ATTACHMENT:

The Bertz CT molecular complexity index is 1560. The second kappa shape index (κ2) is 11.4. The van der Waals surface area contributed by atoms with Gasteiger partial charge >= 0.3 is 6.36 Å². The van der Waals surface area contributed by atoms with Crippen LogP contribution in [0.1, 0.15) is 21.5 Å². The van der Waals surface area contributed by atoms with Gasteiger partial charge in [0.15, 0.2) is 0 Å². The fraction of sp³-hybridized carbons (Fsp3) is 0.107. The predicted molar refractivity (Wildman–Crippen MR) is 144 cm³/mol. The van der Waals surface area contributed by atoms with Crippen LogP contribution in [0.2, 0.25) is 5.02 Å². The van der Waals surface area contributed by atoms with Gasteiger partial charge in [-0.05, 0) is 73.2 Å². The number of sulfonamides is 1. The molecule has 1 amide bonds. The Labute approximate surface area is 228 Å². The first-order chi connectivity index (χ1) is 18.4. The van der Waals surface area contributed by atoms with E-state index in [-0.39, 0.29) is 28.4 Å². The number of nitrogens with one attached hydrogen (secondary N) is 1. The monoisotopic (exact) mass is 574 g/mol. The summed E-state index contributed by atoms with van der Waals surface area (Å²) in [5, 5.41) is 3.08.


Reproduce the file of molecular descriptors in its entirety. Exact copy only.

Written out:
The Bertz CT molecular complexity index is 1560. The second kappa shape index (κ2) is 11.4. The van der Waals surface area contributed by atoms with Gasteiger partial charge >= 0.3 is 6.36 Å². The van der Waals surface area contributed by atoms with Crippen LogP contribution in [0.1, 0.15) is 21.5 Å². The van der Waals surface area contributed by atoms with Gasteiger partial charge in [0.15, 0.2) is 0 Å². The fraction of sp³-hybridized carbons (Fsp3) is 0.107. The predicted molar refractivity (Wildman–Crippen MR) is 144 cm³/mol. The van der Waals surface area contributed by atoms with Crippen LogP contribution in [0.2, 0.25) is 5.02 Å². The van der Waals surface area contributed by atoms with Gasteiger partial charge in [-0.05, 0) is 73.2 Å². The number of sulfonamides is 1. The molecule has 1 amide bonds. The Labute approximate surface area is 228 Å². The first-order chi connectivity index (χ1) is 18.4. The van der Waals surface area contributed by atoms with E-state index in [-0.39, 0.29) is 28.4 Å². The number of nitrogens with one attached hydrogen (secondary N) is 1. The monoisotopic (exact) mass is 574 g/mol. The summed E-state index contributed by atoms with van der Waals surface area (Å²) in [5, 5.41) is 3.08.